Dan Vergano received the Perlman Award at the Joint Assembly Honors Ceremony, which was held on 25 May 2006 in Baltimore, Md. Vergano was honored for “The Debate’s over: Globe is warming,” which describes the linkages between the science of climate change and the complexity of technical and economic decisions facing its mitigation.
It was my privilege to nominate Dan Vergano, USA Today’s science reporter, for the 2006 David Perlman Award for Excellence in Science Journalism.
This prestigious award was given for Dan’s page 1A cover story, published on 13 June 2005, entitled “The debate’s over: Globe is warming.” As the selection committee noted, Dan’s story pushed past oft-repeated arguments about the existence of global warming. He focused instead on the dawning, but almost underground, collaboration of lawmakers, leaders of industry, and scientists to address the reality of climate change.
Dan’s insightful coverage has been instrumental in establishing USA Today as an important source of science news for the newspaper’s millions of readers. USA Today’s mission has always been to present the news in the most accessible way possible, and Dan’s science coverage reflects those goals. He takes the most complex of science topics and makes it clear to readers why the subject is important and what it means to them personally.
In the case of the global warming story, Dan adroitly dissected the complexity of bringing about positive change in a turbulent political and economic climate. Without making villains of anyone, he cast a light on the divergent views that make compromise difficult, however well-intentioned the cast of characters. With a subject that is hot in more ways than one, it’s a challenge to be balanced, but Dan always plays it straight, fairly representing all sides.
Global warming is just one of the many areas of science that Dan covers. He aggressively follows all developments in space science and not just the NASA mission stories. In February, he wrote a cover story about the black holes in space, explaining why there’s a cottage industry of sorts churning out reports on the subject. When I described the story in editor’s meetings, I was greeted with blank stares, but when the story came out, many of our colleagues said they read every word. Why? Because Dan made them understand what these regions in space can reveal about the origins of the universe and the fate of our own galaxy. He brings this clarity, often with gentle touches of humor, to all the subjects he covers, from climate change and space science, to archaeology, biology, and physics.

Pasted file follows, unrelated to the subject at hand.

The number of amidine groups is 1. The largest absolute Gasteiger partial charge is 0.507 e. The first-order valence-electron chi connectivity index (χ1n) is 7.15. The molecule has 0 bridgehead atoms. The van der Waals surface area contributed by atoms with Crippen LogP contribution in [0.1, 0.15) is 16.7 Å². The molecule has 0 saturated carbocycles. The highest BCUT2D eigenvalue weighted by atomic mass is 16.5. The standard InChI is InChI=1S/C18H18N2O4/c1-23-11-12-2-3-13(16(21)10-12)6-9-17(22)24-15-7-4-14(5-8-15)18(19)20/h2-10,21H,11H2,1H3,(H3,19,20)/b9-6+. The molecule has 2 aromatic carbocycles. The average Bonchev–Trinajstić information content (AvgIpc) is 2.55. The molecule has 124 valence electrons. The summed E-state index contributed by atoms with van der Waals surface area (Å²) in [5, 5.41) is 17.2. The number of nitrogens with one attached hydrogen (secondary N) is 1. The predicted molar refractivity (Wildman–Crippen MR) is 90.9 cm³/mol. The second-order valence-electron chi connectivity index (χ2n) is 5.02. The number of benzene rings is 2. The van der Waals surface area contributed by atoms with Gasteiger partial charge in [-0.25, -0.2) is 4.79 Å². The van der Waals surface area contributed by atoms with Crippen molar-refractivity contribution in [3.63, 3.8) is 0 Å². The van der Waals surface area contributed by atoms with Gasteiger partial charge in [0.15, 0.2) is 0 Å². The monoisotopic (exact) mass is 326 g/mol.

The American Geophysical Union describes itself as a scientific community that advances the understanding of Earth and space for the benefit of humanity. Dan is truly your partner in this endeavor because he also strives to help people understand the mysteries of both Earth and cosmos. You may know that we journalists prefer to think of ourselves as hard-boiled so we don’t often throw around terms like ‘for the benefit of humanity.’ The best reporters, however, strive to better the future of humankind by spreading knowledge about the things that really matter. Dan is one of the best, and I’m grateful to you for recognizing that.
—SUE KELLY, USA Today, McLean, Va.